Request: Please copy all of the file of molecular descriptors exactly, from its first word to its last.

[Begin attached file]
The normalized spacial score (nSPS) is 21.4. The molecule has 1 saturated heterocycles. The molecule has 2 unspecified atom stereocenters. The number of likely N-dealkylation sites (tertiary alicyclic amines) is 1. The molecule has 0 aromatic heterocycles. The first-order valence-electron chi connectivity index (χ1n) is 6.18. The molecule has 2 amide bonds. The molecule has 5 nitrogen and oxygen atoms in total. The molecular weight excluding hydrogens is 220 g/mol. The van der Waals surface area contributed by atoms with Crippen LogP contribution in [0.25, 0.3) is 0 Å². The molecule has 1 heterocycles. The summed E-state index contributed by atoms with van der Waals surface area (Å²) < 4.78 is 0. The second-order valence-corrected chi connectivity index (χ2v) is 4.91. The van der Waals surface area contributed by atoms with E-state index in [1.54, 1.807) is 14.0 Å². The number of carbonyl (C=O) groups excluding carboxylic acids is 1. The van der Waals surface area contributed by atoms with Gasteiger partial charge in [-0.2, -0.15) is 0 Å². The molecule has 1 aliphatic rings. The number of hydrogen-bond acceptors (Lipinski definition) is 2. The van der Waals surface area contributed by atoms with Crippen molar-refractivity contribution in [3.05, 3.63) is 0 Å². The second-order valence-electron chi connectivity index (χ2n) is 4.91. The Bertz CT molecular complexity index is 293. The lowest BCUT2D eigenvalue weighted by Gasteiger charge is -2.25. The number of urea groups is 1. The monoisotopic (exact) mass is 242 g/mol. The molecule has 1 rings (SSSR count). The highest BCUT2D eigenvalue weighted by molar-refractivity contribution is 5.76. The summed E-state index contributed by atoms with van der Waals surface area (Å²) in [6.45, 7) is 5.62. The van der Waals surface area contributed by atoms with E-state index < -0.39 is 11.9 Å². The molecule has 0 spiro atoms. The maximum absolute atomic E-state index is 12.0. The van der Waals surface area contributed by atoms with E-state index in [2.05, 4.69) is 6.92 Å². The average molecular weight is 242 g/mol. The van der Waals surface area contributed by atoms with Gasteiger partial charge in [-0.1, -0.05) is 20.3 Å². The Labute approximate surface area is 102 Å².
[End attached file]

The normalized spacial score (nSPS) is 21.4. The molecule has 1 saturated heterocycles. The molecule has 2 unspecified atom stereocenters. The number of likely N-dealkylation sites (tertiary alicyclic amines) is 1. The molecule has 0 aromatic heterocycles. The first-order valence-electron chi connectivity index (χ1n) is 6.18. The molecule has 2 amide bonds. The molecule has 5 nitrogen and oxygen atoms in total. The molecular weight excluding hydrogens is 220 g/mol. The van der Waals surface area contributed by atoms with Crippen LogP contribution in [0.25, 0.3) is 0 Å². The molecule has 1 heterocycles. The summed E-state index contributed by atoms with van der Waals surface area (Å²) < 4.78 is 0. The second-order valence-corrected chi connectivity index (χ2v) is 4.91. The van der Waals surface area contributed by atoms with E-state index in [1.54, 1.807) is 14.0 Å². The number of carbonyl (C=O) groups excluding carboxylic acids is 1. The van der Waals surface area contributed by atoms with Gasteiger partial charge in [-0.2, -0.15) is 0 Å². The molecule has 1 aliphatic rings. The number of hydrogen-bond acceptors (Lipinski definition) is 2. The van der Waals surface area contributed by atoms with Crippen molar-refractivity contribution in [3.05, 3.63) is 0 Å². The second-order valence-electron chi connectivity index (χ2n) is 4.91. The Bertz CT molecular complexity index is 293. The lowest BCUT2D eigenvalue weighted by Gasteiger charge is -2.25. The number of urea groups is 1. The monoisotopic (exact) mass is 242 g/mol. The molecule has 1 rings (SSSR count). The highest BCUT2D eigenvalue weighted by molar-refractivity contribution is 5.76. The summed E-state index contributed by atoms with van der Waals surface area (Å²) in [6.45, 7) is 5.62. The van der Waals surface area contributed by atoms with E-state index < -0.39 is 11.9 Å². The molecule has 0 spiro atoms. The maximum absolute atomic E-state index is 12.0. The van der Waals surface area contributed by atoms with E-state index in [2.05, 4.69) is 6.92 Å². The average molecular weight is 242 g/mol. The van der Waals surface area contributed by atoms with Gasteiger partial charge in [-0.1, -0.05) is 20.3 Å². The Labute approximate surface area is 102 Å².